Friendly society calls for lift of TCD block
Bentley Friendly Society has lobbied David Burt, in his capacity as finance minister, to allow it to sell motor insurance policies covering third-party liability.
The organisation is encouraged by the Progressive Labour Party government’s support for co-operative economics, exemplified by friendly societies, whose members are also owners.
In e-mail correspondence with Bentley late last year, Mr Burt made clear that the society had the Bermuda Government’s support in insuring first-party risks of its members — but added that it would have to be licensed by the Bermuda Monetary Authority in order to cover third-party liability risks.
The Transport Control Department stopped accepting motor insurance certificates issued by Bentley Mutual Insurance in April 2014.
Kevin Bean-Walls, one of Bentley’s founding members, claimed existing laws — namely the Friendly Societies Act 1868 and the Insurance Act 1978 — allowed Bentley to offer motor insurance.
Section 57 of the Insurance Act states that “insurance business carried on by a friendly society registered under the Friendly Societies Act 1868 ... shall be deemed not to be insurance business within the meaning of this Act”.
For its part, the Friendly Societies Act enables a society to make good “any loss sustained by the members by fire, collision, tempest or shipwreck, or by any contingency whereby they sustain any loss or damage to their motor bikes, autos, real estate or boats” provided that investment of each member accumulate or be employed for the sole benefit of the investing member, their spouse or their beneficiaries.
Mr Bean-Walls shared e-mail correspondence between fellow Bentley trustee Craig Walls and Mr Burt in December last year, imploring the Premier to instruct the TCD to accept Bentley motor insurance certificates.
Mr Burt responded: “You can provide first-party insurance for your members and continue to do so. I hope that you expand the offerings to your members and continue to offer them mutual assistance and making good losses for their property.
“If you wish to insure third-party risks, which is not the property of your members, but liability which may be incurred by your members to another party, please follow the process of being licensed as an insurer by the BMA to offer third-party risks.”
Bentley had issued 47 motor insurance certificates before the TCD stopped accepting them, Mr Bean-Walls said.
“All we are asking is for the handcuffs to be taken off and for us to be able to go back to providing the service to our community that we were providing before,” Mr Bean-Walls added.
“The for-profit insurers are among the wealthiest people on the island. Our belief is that there should be persons of colour who can participate in this area of the economy and we believe that the law entitles us to do so.”
He said he believed Bentley Mutual Insurance was the first black-owned insurer to issue a motor insurance certificate in Bermuda. He argued that pressure from established insurers had led to the TCD action.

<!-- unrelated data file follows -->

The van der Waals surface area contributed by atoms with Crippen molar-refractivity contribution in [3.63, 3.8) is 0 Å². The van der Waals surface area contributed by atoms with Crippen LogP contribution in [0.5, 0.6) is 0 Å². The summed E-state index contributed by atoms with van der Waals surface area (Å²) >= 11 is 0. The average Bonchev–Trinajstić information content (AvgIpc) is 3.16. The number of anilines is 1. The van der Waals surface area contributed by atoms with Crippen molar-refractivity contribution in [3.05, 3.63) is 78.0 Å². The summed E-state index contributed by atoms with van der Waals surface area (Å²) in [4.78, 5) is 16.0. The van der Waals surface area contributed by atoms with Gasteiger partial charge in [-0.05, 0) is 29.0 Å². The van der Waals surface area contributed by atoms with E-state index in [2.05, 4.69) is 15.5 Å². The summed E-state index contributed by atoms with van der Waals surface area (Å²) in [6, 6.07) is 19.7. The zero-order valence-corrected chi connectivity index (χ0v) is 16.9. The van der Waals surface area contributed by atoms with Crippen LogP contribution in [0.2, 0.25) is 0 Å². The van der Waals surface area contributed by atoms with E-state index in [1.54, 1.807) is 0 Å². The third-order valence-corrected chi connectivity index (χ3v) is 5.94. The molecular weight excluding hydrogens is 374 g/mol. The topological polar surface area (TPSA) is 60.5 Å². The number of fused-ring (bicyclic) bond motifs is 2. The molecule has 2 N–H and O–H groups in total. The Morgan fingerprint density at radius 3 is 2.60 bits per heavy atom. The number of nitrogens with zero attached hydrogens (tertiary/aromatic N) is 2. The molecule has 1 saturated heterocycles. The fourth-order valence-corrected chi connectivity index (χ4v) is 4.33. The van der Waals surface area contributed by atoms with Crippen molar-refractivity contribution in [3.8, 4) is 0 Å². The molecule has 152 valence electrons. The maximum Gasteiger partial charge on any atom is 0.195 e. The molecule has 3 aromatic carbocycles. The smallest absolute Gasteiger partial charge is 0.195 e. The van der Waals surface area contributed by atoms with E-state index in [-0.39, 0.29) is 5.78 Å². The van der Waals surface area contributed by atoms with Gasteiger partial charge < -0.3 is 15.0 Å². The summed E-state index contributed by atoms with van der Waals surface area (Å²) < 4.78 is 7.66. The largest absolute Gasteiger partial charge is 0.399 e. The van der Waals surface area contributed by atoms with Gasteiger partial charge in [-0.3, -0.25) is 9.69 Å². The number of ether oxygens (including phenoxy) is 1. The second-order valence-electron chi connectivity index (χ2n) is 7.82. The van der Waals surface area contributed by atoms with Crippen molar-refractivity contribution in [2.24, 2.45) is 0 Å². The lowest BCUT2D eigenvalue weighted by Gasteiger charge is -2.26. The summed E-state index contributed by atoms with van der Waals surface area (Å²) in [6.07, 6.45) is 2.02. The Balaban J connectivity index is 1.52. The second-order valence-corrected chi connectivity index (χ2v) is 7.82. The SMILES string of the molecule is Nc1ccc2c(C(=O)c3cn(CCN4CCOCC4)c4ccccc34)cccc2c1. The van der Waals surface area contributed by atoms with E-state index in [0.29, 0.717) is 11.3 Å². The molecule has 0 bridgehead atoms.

He cited a letter from the lawyers for the Motor Insurers’ Fund, sent to the Attorney-General’s office on March 28, 2014, just a week after the BMA’s statement of concern was issued.
MIF was established by agreement between the Ministry of Transport and insurers in Bermuda to provide an indemnity for victims of uninsured drivers.
The letter, from Jeffrey Elkinson of Conyers Dill & Pearman on behalf of MIF, expressed concern that Bentley had been providing motor insurance.
“It is our view that there has to be a clear expression by either the Attorney-General or the Registrar General that the Friendly Society is entitled to act as an insurer,” the letter stated.
It concluded: “The matter is most urgent, as without exaggeration, every person in Bermuda is at risk whilst insurance policies are being issued by this unregulated entity.”
In December 2014, an effort to repeal parts of the Insurance Act to impose industry-standard regulations and fees on trade unions and friendly society insurers failed to pass in the House of Assembly amid confusion over the “yea or nay” vote.
Bentley went to court in June 2016, seeking declaratory relief to oblige the TCD to accept their motor insurance policies.
Judge Stephen Hellman turned down Bentley’s request, but said there was no in-principle reason why friendly societies should not carry on insurance business within the meaning of the Motor Car Insurance (Third-Party Risks) Act 1943, provided they had authorisation from the Governor.
In his judgment, Judge Hellman noted that before granting such approval, the Governor would be likely to consider whether Bentley would be able to satisfy a large third-party claim — such as one in the sum of $1 million.
Judge Hellman added: “The members have the opportunity to inform themselves as to the regulatory position and take an informed decision whether to take out insurance with an unregulated provider. Third-party beneficiaries of cover provided by a friendly society would have no such opportunity.”
Mr Bean-Walls said Bentley plans to reach out to William Spriggs, the newly appointed director of co-operative economics, to explore potential expansion of the organisation’s offerings.
For more information about Bentley Friendly Society, e-mail email@example.com
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